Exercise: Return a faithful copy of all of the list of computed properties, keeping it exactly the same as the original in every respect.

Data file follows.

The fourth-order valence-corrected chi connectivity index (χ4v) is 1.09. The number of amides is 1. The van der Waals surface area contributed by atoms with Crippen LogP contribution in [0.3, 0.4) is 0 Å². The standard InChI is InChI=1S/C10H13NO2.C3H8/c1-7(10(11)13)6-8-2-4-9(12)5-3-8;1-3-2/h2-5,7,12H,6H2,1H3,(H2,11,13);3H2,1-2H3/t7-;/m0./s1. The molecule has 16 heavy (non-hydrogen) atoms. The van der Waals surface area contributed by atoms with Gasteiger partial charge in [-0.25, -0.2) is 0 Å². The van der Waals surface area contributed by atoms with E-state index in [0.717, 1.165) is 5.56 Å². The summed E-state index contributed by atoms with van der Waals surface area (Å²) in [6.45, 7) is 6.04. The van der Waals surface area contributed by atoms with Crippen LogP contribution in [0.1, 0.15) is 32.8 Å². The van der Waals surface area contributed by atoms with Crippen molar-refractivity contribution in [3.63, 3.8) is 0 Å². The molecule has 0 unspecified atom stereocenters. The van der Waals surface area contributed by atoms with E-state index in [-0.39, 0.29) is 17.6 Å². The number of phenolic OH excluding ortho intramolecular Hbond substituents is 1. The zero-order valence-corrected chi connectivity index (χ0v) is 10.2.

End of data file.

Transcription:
The fourth-order valence-corrected chi connectivity index (χ4v) is 1.09. The number of amides is 1. The van der Waals surface area contributed by atoms with Crippen LogP contribution in [0.3, 0.4) is 0 Å². The standard InChI is InChI=1S/C10H13NO2.C3H8/c1-7(10(11)13)6-8-2-4-9(12)5-3-8;1-3-2/h2-5,7,12H,6H2,1H3,(H2,11,13);3H2,1-2H3/t7-;/m0./s1. The molecule has 16 heavy (non-hydrogen) atoms. The van der Waals surface area contributed by atoms with Gasteiger partial charge in [-0.25, -0.2) is 0 Å². The van der Waals surface area contributed by atoms with E-state index in [0.717, 1.165) is 5.56 Å². The summed E-state index contributed by atoms with van der Waals surface area (Å²) in [6.45, 7) is 6.04. The van der Waals surface area contributed by atoms with Crippen LogP contribution in [0.1, 0.15) is 32.8 Å². The van der Waals surface area contributed by atoms with Crippen molar-refractivity contribution in [3.63, 3.8) is 0 Å². The molecule has 0 unspecified atom stereocenters. The van der Waals surface area contributed by atoms with E-state index in [-0.39, 0.29) is 17.6 Å². The number of phenolic OH excluding ortho intramolecular Hbond substituents is 1. The zero-order valence-corrected chi connectivity index (χ0v) is 10.2.